COMPENSATION AND EARNINGS Attempting to fill open positions, historically high percentages of owners plan to raise worker compensation. Seasonally adjusted, a net 36 percent reported raising compensation (unchanged) and a net 19 percent plan to do so in the coming months. Eight percent cited labor costs as their top problem. Firms will likely continue offering improved compensation to attract and retain qualified workers as the labor market remains highly competitive. If vacancies begin to evaporate, it will be an early sign that business is weakening.

    The frequency of reports of positive profit trends fell 1 point to a net negative 4 percent reporting quarter on quarter profit improvements. Thirty-one percent of those reporting weaker profits blamed weak sales, 28 percent blamed usual seasonal change, 14 percent cited labor costs, 3 percent cited materials costs, and 7 percent cited price changes. For those reporting higher profits, 70 percent credited sales volumes and 15 percent credited usual seasonal change.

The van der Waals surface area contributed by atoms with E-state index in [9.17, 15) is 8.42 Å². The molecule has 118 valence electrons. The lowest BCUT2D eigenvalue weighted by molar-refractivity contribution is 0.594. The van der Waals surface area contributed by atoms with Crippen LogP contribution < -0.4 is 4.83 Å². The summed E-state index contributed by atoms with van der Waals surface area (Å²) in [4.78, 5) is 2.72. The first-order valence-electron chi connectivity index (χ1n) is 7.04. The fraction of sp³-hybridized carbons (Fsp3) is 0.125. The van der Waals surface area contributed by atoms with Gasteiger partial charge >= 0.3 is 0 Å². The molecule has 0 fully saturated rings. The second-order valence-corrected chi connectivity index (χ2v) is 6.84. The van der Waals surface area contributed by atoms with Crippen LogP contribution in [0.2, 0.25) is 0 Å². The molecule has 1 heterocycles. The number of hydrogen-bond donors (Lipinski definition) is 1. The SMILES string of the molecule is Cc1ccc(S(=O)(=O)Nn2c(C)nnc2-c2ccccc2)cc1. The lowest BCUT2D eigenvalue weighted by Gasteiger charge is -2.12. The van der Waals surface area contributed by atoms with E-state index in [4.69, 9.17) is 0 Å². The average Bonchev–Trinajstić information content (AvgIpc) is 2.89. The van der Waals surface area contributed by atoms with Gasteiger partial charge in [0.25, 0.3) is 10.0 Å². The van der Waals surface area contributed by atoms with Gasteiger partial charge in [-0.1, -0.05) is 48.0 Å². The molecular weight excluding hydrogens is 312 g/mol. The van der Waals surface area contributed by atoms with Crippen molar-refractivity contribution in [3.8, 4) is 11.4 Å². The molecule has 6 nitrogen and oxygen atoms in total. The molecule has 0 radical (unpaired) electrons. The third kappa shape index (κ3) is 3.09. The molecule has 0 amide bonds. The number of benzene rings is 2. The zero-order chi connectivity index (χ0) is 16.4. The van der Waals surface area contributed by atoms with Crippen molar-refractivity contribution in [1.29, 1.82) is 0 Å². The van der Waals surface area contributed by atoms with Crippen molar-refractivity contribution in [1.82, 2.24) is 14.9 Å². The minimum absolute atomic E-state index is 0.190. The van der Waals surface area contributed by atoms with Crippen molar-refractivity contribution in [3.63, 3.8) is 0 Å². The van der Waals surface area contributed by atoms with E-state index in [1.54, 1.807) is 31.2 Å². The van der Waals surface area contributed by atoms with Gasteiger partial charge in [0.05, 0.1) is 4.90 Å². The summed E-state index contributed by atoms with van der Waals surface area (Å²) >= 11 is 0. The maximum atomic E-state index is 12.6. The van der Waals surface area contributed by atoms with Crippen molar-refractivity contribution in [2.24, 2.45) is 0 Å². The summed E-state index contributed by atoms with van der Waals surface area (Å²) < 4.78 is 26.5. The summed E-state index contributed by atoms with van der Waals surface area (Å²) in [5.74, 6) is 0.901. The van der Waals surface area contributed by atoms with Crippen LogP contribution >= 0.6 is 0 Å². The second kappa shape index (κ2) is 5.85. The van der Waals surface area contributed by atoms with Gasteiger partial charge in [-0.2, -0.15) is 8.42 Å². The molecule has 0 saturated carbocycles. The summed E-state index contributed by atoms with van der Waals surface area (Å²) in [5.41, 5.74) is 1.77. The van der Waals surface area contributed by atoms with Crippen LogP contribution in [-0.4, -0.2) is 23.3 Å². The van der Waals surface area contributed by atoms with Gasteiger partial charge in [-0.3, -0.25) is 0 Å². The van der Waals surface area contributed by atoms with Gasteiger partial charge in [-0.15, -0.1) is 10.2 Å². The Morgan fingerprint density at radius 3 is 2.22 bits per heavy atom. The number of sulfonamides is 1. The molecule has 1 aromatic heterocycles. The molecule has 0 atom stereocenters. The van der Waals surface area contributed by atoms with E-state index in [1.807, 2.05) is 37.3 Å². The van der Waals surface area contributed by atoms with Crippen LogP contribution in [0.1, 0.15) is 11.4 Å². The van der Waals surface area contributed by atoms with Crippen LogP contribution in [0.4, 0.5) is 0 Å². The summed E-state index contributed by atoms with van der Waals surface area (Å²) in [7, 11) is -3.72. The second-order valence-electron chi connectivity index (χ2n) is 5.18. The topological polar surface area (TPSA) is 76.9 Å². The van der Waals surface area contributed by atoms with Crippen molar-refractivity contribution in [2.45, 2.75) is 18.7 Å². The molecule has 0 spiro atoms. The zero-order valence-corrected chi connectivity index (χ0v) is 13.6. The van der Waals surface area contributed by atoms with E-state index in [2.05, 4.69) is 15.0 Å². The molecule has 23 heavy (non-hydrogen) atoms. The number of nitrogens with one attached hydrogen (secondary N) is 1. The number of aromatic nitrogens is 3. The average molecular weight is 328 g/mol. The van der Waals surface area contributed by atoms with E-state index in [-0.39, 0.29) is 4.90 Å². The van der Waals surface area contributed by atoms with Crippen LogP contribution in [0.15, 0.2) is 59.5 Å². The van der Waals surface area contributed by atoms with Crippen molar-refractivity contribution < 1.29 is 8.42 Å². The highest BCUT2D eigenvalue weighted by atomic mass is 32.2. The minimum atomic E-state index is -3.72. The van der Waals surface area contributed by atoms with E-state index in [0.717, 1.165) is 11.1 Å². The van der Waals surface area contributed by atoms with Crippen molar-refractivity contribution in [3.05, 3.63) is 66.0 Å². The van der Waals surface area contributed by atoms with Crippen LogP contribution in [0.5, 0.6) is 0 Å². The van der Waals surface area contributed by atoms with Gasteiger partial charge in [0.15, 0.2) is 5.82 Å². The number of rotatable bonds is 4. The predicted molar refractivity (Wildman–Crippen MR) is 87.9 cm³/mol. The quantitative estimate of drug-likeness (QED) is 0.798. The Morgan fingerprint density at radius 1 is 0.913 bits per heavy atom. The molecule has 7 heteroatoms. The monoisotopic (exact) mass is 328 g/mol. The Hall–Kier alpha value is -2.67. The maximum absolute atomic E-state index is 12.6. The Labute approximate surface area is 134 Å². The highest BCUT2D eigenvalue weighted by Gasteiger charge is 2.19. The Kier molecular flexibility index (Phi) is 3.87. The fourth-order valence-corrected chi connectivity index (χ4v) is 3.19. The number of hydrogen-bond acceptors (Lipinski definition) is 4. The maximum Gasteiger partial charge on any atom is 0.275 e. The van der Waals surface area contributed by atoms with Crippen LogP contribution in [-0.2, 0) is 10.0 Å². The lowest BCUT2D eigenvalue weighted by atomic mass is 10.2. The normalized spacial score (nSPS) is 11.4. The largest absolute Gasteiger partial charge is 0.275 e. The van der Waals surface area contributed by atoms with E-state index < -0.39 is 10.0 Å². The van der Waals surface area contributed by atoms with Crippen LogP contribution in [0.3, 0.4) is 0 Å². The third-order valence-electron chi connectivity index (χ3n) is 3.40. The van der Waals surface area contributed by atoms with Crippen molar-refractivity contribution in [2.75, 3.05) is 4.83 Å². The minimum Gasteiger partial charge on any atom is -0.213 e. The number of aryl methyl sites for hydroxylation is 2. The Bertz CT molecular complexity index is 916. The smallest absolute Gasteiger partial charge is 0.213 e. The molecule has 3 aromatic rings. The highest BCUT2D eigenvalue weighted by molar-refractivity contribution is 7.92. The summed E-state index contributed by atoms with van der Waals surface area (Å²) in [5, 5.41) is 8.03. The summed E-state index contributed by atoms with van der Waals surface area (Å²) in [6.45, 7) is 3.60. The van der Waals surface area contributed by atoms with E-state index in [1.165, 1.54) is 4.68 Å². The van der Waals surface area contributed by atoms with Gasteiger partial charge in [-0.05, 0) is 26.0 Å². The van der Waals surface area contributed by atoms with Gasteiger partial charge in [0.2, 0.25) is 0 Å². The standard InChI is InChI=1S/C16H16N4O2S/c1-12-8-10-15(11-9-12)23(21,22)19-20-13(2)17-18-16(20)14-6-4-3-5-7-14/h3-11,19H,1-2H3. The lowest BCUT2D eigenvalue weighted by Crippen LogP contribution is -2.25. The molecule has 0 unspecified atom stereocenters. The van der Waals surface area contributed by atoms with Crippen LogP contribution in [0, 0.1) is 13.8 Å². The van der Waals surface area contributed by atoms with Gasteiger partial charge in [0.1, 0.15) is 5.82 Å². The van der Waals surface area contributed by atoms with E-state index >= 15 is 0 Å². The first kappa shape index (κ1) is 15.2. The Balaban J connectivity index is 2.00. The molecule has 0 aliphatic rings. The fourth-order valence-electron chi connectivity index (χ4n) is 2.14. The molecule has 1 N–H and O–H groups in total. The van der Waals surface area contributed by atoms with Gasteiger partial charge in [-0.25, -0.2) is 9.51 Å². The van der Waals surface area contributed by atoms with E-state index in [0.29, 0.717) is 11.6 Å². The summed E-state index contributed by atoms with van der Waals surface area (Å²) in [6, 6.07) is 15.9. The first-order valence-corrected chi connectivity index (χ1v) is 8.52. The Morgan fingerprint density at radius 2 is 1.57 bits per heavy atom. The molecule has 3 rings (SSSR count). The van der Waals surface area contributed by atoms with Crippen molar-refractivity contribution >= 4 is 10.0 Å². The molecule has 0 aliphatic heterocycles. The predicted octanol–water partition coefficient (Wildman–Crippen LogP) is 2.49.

CREDIT MARKETS Two percent of owners reported that all their borrowing needs were not satisfied, down 1 point, matching the record low. Thirty-two percent reported all credit needs met (up 2 points) and 55 percent said they were not interested in a loan (up 1 point). A net 1 percent reported their last loan was harder to get than in previous attempts, down 3 points. Two percent reported that financing was their top business problem (up 1 point). The net percent of owners reporting paying a higher rate on their most recent loan was 3 percent, unchanged. Twenty-eight percent of all owners reported borrowing on a regular basis (down 3 points). The average rate paid on short maturity loans fell 60 basis points to 5.4 percent. Overall, credit markets have been very supportive of small business credit needs and will not likely become an impediment in the near future.

    INFLATION The net percent of owners raising average selling prices fell 4 point to a net 11 percent, seasonally adjusted. Unadjusted, 10 percent (up 3 points) reported lower average selling prices and 21 percent (unchanged) reported higher average prices. Seasonally adjusted, a net 20 percent plan price hikes (down 4 points).

  • The strength of the small business sector (about half of GDP and private sector employment) continues to power economic growth and the record long expansion. Spending and hiring remain historically elevated. Yet